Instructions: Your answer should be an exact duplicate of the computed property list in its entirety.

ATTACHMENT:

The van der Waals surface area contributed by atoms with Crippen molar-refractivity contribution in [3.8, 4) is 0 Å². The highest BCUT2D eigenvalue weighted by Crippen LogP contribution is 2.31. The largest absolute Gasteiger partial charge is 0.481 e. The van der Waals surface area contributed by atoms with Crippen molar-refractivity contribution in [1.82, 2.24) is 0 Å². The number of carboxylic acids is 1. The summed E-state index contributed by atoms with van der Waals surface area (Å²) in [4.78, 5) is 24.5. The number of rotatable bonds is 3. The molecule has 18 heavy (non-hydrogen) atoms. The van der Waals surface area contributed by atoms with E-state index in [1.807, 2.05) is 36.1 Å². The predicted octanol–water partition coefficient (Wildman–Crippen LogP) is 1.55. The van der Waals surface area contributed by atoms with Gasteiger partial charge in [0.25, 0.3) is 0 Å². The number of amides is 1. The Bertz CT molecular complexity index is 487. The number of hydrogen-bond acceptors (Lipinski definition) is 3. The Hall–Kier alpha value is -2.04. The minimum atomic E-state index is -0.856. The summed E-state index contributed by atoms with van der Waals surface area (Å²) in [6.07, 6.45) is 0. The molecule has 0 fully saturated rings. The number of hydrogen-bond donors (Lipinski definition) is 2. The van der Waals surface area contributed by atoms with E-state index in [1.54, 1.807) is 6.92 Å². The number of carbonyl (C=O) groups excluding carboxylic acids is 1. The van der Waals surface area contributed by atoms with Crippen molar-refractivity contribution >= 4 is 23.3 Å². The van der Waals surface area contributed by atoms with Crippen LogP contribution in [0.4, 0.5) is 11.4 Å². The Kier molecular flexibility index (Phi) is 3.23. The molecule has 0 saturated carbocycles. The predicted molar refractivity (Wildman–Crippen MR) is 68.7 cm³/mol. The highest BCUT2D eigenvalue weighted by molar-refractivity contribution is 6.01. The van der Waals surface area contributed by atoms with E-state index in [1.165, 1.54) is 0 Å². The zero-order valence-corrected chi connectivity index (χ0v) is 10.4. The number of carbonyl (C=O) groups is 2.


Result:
The van der Waals surface area contributed by atoms with Crippen molar-refractivity contribution in [3.8, 4) is 0 Å². The highest BCUT2D eigenvalue weighted by Crippen LogP contribution is 2.31. The largest absolute Gasteiger partial charge is 0.481 e. The van der Waals surface area contributed by atoms with Crippen molar-refractivity contribution in [1.82, 2.24) is 0 Å². The number of carboxylic acids is 1. The summed E-state index contributed by atoms with van der Waals surface area (Å²) in [4.78, 5) is 24.5. The number of rotatable bonds is 3. The molecule has 18 heavy (non-hydrogen) atoms. The van der Waals surface area contributed by atoms with E-state index in [1.807, 2.05) is 36.1 Å². The predicted octanol–water partition coefficient (Wildman–Crippen LogP) is 1.55. The van der Waals surface area contributed by atoms with Gasteiger partial charge in [0.25, 0.3) is 0 Å². The number of amides is 1. The Bertz CT molecular complexity index is 487. The number of hydrogen-bond acceptors (Lipinski definition) is 3. The Hall–Kier alpha value is -2.04. The minimum atomic E-state index is -0.856. The summed E-state index contributed by atoms with van der Waals surface area (Å²) in [6.07, 6.45) is 0. The molecule has 0 fully saturated rings. The number of hydrogen-bond donors (Lipinski definition) is 2. The van der Waals surface area contributed by atoms with E-state index in [1.54, 1.807) is 6.92 Å². The number of carbonyl (C=O) groups excluding carboxylic acids is 1. The van der Waals surface area contributed by atoms with Crippen molar-refractivity contribution >= 4 is 23.3 Å². The van der Waals surface area contributed by atoms with Crippen LogP contribution in [0.4, 0.5) is 11.4 Å². The Kier molecular flexibility index (Phi) is 3.23. The molecule has 0 saturated carbocycles. The predicted molar refractivity (Wildman–Crippen MR) is 68.7 cm³/mol. The highest BCUT2D eigenvalue weighted by molar-refractivity contribution is 6.01. The van der Waals surface area contributed by atoms with E-state index in [1.165, 1.54) is 0 Å². The zero-order valence-corrected chi connectivity index (χ0v) is 10.4. The number of carbonyl (C=O) groups is 2.